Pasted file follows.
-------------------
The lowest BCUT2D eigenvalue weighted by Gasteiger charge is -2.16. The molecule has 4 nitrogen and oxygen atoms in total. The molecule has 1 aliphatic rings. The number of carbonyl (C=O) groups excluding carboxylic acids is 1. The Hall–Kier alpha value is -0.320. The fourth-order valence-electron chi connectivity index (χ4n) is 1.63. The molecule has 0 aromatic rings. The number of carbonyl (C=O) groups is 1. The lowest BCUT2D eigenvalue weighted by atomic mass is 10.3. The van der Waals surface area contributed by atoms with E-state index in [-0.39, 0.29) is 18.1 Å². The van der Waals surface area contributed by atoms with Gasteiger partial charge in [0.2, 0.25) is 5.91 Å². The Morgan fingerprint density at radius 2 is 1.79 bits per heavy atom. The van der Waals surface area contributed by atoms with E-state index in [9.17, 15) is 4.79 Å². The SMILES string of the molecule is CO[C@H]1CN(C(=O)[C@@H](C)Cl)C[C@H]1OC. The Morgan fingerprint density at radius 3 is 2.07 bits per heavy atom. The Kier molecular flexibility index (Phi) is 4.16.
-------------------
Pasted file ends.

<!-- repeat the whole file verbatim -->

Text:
The lowest BCUT2D eigenvalue weighted by Gasteiger charge is -2.16. The molecule has 4 nitrogen and oxygen atoms in total. The molecule has 1 aliphatic rings. The number of carbonyl (C=O) groups excluding carboxylic acids is 1. The Hall–Kier alpha value is -0.320. The fourth-order valence-electron chi connectivity index (χ4n) is 1.63. The molecule has 0 aromatic rings. The number of carbonyl (C=O) groups is 1. The lowest BCUT2D eigenvalue weighted by atomic mass is 10.3. The van der Waals surface area contributed by atoms with E-state index in [-0.39, 0.29) is 18.1 Å². The van der Waals surface area contributed by atoms with Gasteiger partial charge in [0.2, 0.25) is 5.91 Å². The Morgan fingerprint density at radius 2 is 1.79 bits per heavy atom. The van der Waals surface area contributed by atoms with E-state index in [9.17, 15) is 4.79 Å². The SMILES string of the molecule is CO[C@H]1CN(C(=O)[C@@H](C)Cl)C[C@H]1OC. The Morgan fingerprint density at radius 3 is 2.07 bits per heavy atom. The Kier molecular flexibility index (Phi) is 4.16.